Sub-chronic toxicity of low concentrations of industrial volatile organic pollutantsin vitro

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Abstract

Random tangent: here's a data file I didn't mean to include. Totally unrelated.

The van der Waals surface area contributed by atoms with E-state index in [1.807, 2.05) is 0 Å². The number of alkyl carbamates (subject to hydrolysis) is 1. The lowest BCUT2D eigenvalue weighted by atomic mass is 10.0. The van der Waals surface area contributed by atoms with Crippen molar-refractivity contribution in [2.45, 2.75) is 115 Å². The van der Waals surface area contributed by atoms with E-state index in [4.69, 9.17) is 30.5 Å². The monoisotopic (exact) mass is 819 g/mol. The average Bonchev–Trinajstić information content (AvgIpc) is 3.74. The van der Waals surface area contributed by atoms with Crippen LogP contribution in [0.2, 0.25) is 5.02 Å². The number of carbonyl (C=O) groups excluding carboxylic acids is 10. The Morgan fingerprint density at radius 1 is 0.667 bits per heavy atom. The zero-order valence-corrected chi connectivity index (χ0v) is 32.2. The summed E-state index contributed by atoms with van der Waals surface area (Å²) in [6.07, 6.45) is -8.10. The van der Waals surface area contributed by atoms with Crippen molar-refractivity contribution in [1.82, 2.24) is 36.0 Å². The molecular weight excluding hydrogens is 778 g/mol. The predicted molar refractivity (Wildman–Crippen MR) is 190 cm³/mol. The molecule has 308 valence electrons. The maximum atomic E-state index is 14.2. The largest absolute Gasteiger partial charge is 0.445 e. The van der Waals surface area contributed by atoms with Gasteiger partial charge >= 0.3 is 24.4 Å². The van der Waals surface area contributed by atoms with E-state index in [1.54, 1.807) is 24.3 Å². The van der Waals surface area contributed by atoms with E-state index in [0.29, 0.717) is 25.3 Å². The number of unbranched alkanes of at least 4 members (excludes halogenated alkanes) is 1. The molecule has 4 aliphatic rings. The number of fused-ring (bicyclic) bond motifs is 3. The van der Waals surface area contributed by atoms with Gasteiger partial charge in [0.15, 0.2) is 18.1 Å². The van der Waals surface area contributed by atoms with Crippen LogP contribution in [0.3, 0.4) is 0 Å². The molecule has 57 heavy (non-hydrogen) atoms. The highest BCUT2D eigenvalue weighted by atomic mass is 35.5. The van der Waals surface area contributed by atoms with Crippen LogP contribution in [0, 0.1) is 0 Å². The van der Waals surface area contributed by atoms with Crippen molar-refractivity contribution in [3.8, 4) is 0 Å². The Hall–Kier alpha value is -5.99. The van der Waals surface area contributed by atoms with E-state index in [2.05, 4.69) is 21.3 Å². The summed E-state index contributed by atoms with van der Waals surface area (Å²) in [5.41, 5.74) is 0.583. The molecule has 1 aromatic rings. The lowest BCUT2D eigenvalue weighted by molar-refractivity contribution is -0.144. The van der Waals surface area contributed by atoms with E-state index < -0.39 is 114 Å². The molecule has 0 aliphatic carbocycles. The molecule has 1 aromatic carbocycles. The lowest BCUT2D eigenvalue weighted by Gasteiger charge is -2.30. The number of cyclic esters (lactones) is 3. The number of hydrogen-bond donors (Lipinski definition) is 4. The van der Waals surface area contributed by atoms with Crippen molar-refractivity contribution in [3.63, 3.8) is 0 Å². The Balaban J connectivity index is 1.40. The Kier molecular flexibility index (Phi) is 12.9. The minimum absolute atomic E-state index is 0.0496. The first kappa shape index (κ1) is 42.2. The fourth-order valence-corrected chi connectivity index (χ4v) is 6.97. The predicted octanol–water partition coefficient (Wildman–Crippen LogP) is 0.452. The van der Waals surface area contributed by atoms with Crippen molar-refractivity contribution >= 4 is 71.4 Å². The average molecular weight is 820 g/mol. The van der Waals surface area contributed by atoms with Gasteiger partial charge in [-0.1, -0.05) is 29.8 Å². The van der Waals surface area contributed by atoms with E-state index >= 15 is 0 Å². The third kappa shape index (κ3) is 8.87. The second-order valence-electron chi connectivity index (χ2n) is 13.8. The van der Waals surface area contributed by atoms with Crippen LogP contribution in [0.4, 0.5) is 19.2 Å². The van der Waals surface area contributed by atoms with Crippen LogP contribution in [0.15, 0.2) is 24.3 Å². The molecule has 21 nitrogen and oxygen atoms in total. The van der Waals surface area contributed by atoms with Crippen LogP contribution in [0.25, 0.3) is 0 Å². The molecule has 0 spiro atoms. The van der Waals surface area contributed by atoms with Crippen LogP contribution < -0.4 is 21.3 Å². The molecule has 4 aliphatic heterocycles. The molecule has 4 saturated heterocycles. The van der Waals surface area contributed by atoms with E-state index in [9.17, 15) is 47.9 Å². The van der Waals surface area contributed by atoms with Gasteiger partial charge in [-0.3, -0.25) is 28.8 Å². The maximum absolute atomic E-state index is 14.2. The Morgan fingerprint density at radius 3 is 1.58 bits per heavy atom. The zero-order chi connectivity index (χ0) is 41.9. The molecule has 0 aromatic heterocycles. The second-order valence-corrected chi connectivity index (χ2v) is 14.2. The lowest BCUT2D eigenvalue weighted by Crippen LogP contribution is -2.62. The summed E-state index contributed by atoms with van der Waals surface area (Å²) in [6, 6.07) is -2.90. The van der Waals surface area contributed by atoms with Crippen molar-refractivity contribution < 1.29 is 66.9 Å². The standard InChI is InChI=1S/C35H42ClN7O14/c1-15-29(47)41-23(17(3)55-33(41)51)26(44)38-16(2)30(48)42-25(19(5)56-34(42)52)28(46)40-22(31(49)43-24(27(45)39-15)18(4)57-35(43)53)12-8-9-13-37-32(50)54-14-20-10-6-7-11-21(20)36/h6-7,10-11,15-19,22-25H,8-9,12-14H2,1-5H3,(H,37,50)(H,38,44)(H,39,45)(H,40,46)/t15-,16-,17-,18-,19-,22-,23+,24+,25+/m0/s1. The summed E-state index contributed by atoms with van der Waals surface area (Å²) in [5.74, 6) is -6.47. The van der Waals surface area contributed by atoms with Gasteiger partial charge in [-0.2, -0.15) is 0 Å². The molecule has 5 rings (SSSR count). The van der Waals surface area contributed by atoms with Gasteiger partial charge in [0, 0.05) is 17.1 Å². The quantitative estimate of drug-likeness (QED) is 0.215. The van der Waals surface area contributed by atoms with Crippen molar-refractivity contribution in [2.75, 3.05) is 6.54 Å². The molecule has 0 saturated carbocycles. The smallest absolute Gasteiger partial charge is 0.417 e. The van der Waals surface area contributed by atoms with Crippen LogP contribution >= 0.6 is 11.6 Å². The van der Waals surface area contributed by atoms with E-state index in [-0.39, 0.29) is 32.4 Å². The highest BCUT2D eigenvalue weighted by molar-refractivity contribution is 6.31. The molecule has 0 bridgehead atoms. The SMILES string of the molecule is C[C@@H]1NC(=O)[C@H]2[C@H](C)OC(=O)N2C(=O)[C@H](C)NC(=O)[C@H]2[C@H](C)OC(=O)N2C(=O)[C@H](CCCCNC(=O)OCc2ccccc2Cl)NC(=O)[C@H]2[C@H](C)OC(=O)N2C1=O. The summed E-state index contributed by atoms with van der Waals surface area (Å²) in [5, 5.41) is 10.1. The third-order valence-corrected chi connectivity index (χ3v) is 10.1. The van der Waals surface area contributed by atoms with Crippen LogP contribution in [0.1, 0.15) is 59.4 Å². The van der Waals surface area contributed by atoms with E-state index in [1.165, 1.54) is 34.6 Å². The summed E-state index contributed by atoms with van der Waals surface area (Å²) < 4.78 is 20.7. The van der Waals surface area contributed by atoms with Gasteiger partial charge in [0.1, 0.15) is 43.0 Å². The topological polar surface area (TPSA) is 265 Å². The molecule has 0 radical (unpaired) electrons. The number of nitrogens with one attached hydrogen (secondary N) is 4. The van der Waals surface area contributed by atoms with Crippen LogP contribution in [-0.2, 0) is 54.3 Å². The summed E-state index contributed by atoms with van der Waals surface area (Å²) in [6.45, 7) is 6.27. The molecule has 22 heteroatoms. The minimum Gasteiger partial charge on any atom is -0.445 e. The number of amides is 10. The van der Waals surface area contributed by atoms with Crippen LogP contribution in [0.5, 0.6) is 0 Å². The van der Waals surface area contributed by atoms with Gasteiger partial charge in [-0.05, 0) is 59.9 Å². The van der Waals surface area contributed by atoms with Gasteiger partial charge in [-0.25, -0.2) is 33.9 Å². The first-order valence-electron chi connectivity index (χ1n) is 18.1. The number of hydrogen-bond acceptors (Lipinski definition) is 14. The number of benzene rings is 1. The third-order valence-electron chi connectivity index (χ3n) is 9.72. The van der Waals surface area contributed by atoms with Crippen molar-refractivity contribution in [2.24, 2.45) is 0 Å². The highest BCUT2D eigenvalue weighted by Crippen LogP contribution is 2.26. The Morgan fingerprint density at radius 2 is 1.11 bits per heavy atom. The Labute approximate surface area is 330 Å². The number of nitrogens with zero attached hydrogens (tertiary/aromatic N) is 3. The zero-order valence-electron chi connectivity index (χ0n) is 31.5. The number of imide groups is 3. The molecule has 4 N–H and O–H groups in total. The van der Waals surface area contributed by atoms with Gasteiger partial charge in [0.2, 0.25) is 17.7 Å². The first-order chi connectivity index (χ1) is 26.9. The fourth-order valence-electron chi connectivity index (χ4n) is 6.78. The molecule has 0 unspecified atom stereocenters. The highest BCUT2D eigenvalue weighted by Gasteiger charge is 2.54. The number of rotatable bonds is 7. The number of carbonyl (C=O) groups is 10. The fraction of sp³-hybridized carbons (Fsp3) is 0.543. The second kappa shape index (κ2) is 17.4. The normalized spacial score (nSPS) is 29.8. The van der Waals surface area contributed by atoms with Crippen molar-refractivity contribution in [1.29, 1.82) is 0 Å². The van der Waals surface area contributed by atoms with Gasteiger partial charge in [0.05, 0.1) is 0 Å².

Organic solvents form an important class of pollutants in the ambient air and have been associated with neurotoxicity and immunotoxicity in humans. Here we investigated the biological effects of sub-chronic exposure to industrially important volatile organic solvents in vitro. Jurkat T cells were exposed to toluene, n-hexane and methyl ethyl ketone (MEK) individually for 5 days and solvent exposure levels were confirmed by headspace gas chromatography. A neuroblastoma cell line (SH-SY5Y) was exposed to toluene for the same period. Following exposure, cells were harvested and toxicity measured in terms of the following endpoints: membrane damage (LDH leakage), perturbations in intracellular free Ca2+, changes in glutathione redox status and dual-phosphorylation of MAP kinases ERK1/2, JNK and p38. The results show that sub-chronic exposure to the volatile organic solvents causes membrane damage, increased intracellular free calcium and altered glutathione redox status in both cell lines. However, acute and sub-chronic solvent exposure did not result in MAP kinase phosphorylation. Toxicity of the solvents tested increased with hydrophobicity. The lowest-observed-adverse-effect-levels (LOAELs) measured in vitro were close to blood solvent concentrations reported for individuals exposed to the agents at levels at or below their individual threshold limit values (TLVs).

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